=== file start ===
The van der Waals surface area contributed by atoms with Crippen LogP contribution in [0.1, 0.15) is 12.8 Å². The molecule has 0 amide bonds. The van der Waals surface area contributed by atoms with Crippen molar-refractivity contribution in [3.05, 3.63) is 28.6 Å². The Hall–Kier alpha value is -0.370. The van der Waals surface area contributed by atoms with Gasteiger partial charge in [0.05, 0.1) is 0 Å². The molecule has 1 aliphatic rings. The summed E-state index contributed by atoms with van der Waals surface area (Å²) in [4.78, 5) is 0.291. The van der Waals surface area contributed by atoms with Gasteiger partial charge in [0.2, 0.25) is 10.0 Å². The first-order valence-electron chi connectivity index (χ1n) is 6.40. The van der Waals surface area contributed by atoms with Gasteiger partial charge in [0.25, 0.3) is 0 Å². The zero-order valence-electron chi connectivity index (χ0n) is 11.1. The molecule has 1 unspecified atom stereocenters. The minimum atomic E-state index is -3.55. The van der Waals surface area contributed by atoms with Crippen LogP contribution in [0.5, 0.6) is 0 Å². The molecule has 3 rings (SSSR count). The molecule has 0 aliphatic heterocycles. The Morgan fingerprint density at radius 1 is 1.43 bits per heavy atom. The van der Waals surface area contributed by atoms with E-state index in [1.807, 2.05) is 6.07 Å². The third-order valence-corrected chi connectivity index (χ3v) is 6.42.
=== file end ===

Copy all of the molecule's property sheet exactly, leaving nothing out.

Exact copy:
The van der Waals surface area contributed by atoms with Crippen LogP contribution in [0.1, 0.15) is 12.8 Å². The molecule has 0 amide bonds. The van der Waals surface area contributed by atoms with Crippen molar-refractivity contribution in [3.05, 3.63) is 28.6 Å². The Hall–Kier alpha value is -0.370. The van der Waals surface area contributed by atoms with Gasteiger partial charge in [0.05, 0.1) is 0 Å². The molecule has 1 aliphatic rings. The summed E-state index contributed by atoms with van der Waals surface area (Å²) in [4.78, 5) is 0.291. The van der Waals surface area contributed by atoms with Gasteiger partial charge in [0.2, 0.25) is 10.0 Å². The first-order valence-electron chi connectivity index (χ1n) is 6.40. The van der Waals surface area contributed by atoms with Gasteiger partial charge in [0.25, 0.3) is 0 Å². The zero-order valence-electron chi connectivity index (χ0n) is 11.1. The molecule has 1 unspecified atom stereocenters. The minimum atomic E-state index is -3.55. The van der Waals surface area contributed by atoms with Crippen LogP contribution in [0.5, 0.6) is 0 Å². The molecule has 3 rings (SSSR count). The molecule has 0 aliphatic heterocycles. The Morgan fingerprint density at radius 1 is 1.43 bits per heavy atom. The van der Waals surface area contributed by atoms with E-state index in [1.807, 2.05) is 6.07 Å². The third-order valence-corrected chi connectivity index (χ3v) is 6.42.